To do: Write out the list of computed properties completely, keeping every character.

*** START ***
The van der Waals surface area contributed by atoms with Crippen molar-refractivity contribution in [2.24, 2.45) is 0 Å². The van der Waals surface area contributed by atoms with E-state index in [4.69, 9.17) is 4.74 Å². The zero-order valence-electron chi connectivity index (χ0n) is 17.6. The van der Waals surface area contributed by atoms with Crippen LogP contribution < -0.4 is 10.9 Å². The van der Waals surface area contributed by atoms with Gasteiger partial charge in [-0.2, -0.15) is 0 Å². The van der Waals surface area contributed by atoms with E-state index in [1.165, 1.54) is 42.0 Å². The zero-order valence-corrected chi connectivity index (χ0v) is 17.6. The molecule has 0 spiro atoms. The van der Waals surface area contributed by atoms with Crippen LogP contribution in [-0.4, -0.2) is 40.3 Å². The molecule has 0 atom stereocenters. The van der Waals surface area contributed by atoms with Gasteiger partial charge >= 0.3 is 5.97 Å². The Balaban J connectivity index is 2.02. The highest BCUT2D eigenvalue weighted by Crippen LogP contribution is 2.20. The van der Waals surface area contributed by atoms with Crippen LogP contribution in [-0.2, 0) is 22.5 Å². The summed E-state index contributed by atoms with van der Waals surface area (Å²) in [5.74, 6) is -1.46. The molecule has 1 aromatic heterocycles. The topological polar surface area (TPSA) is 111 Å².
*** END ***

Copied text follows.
The van der Waals surface area contributed by atoms with Crippen molar-refractivity contribution in [2.24, 2.45) is 0 Å². The van der Waals surface area contributed by atoms with E-state index in [4.69, 9.17) is 4.74 Å². The zero-order valence-electron chi connectivity index (χ0n) is 17.6. The van der Waals surface area contributed by atoms with Crippen LogP contribution < -0.4 is 10.9 Å². The van der Waals surface area contributed by atoms with Gasteiger partial charge in [-0.2, -0.15) is 0 Å². The van der Waals surface area contributed by atoms with E-state index in [1.165, 1.54) is 42.0 Å². The zero-order valence-corrected chi connectivity index (χ0v) is 17.6. The molecule has 0 spiro atoms. The van der Waals surface area contributed by atoms with Crippen LogP contribution in [-0.4, -0.2) is 40.3 Å². The molecule has 0 atom stereocenters. The van der Waals surface area contributed by atoms with Gasteiger partial charge >= 0.3 is 5.97 Å². The Balaban J connectivity index is 2.02. The highest BCUT2D eigenvalue weighted by Crippen LogP contribution is 2.20. The van der Waals surface area contributed by atoms with Crippen LogP contribution in [-0.2, 0) is 22.5 Å². The summed E-state index contributed by atoms with van der Waals surface area (Å²) in [5.74, 6) is -1.46. The molecule has 1 aromatic heterocycles. The topological polar surface area (TPSA) is 111 Å².